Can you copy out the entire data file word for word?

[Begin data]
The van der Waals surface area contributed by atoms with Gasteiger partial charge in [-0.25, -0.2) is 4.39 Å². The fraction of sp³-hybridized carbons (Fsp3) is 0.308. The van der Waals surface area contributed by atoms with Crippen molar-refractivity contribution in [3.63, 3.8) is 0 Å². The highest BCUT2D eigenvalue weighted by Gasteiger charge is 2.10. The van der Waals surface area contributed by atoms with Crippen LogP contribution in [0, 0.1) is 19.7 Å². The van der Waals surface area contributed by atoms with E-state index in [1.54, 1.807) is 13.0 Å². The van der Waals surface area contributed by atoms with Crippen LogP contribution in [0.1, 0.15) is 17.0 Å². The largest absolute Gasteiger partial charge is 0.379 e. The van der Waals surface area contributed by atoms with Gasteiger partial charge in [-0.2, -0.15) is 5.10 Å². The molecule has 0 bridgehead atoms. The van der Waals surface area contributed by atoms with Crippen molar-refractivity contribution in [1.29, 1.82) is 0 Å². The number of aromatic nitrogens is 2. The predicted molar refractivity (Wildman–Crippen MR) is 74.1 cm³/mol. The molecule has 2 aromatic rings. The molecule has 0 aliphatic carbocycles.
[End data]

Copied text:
The van der Waals surface area contributed by atoms with Gasteiger partial charge in [-0.25, -0.2) is 4.39 Å². The fraction of sp³-hybridized carbons (Fsp3) is 0.308. The van der Waals surface area contributed by atoms with Crippen molar-refractivity contribution in [3.63, 3.8) is 0 Å². The highest BCUT2D eigenvalue weighted by Gasteiger charge is 2.10. The van der Waals surface area contributed by atoms with Crippen LogP contribution in [0, 0.1) is 19.7 Å². The van der Waals surface area contributed by atoms with E-state index in [1.54, 1.807) is 13.0 Å². The van der Waals surface area contributed by atoms with Crippen LogP contribution in [0.1, 0.15) is 17.0 Å². The largest absolute Gasteiger partial charge is 0.379 e. The van der Waals surface area contributed by atoms with Gasteiger partial charge in [-0.2, -0.15) is 5.10 Å². The molecule has 0 bridgehead atoms. The van der Waals surface area contributed by atoms with Crippen molar-refractivity contribution in [1.29, 1.82) is 0 Å². The number of aromatic nitrogens is 2. The predicted molar refractivity (Wildman–Crippen MR) is 74.1 cm³/mol. The molecule has 2 aromatic rings. The molecule has 0 aliphatic carbocycles.